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Topologies of the Classical World in Children's FictionPalimpsests, Maps, and Fractals$
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Claudia Nelson and Anne Morey

Print publication date: 2019

Print ISBN-13: 9780198846031

Published to Oxford Scholarship Online: November 2019

DOI: 10.1093/oso/9780198846031.001.0001

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History is a Palimpsest 2

History is a Palimpsest 2

Time Zones, Scars, and Family in (Mostly) Realistic Works

Chapter:
(p.55) 3 History is a Palimpsest 2
Source:
Topologies of the Classical World in Children's Fiction
Author(s):

Claudia Nelson

Anne Morey

Publisher:
Oxford University Press
DOI:10.1093/oso/9780198846031.003.0003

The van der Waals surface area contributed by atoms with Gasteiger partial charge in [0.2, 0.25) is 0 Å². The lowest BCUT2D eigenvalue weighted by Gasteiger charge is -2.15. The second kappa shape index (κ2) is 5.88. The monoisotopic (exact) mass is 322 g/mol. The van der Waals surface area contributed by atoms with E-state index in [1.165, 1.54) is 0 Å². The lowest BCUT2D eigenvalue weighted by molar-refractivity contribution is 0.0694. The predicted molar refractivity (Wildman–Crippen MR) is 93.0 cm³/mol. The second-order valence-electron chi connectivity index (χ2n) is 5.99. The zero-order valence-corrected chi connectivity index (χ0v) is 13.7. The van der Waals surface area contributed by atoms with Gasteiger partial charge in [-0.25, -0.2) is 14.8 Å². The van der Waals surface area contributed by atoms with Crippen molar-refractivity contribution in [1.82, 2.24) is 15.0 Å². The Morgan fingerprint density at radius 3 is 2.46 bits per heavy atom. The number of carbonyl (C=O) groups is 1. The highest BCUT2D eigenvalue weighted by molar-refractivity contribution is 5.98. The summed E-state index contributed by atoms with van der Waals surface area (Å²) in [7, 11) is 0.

This chapter explores a further set of palimpsestic texts, E. Nesbit’s fantasy The Enchanted Castle (1907) and five historical novels: Caroline Dale Snedeker’s Theras and His Town (1924), The Forgotten Daughter (1933), and The White Isle (1940); Elizabeth George Speare’s The Bronze Bow (1961); and Rosemary Sutcliff’s The Eagle of the Ninth (1954). It is argued that these texts emphasize family as a mechanism for representing both disparate experiences between parents and children and continuity over time, in keeping with the topological resources of the palimpsest figure. Palimpsestic texts are fundamentally about a maturing or an aging that the child has not yet experienced, and that maturation is sometimes represented as a kind of inevitable damage or loss to both place and person. Indeed, a dominant facet of this set of palimpsestic texts is an analogy between damage to the landscape that the characters inhabit and damage to the human body. Methodologically, these works are examined with the aid of critics who consider the representation and cultivation of empathy in fiction.

Keywords:   maturation, trauma, landscape, empathy in fiction, palimpsest, E. Nesbit, Caroline Dale Snedeker, Elizabeth George Speare, Rosemary Sutcliff

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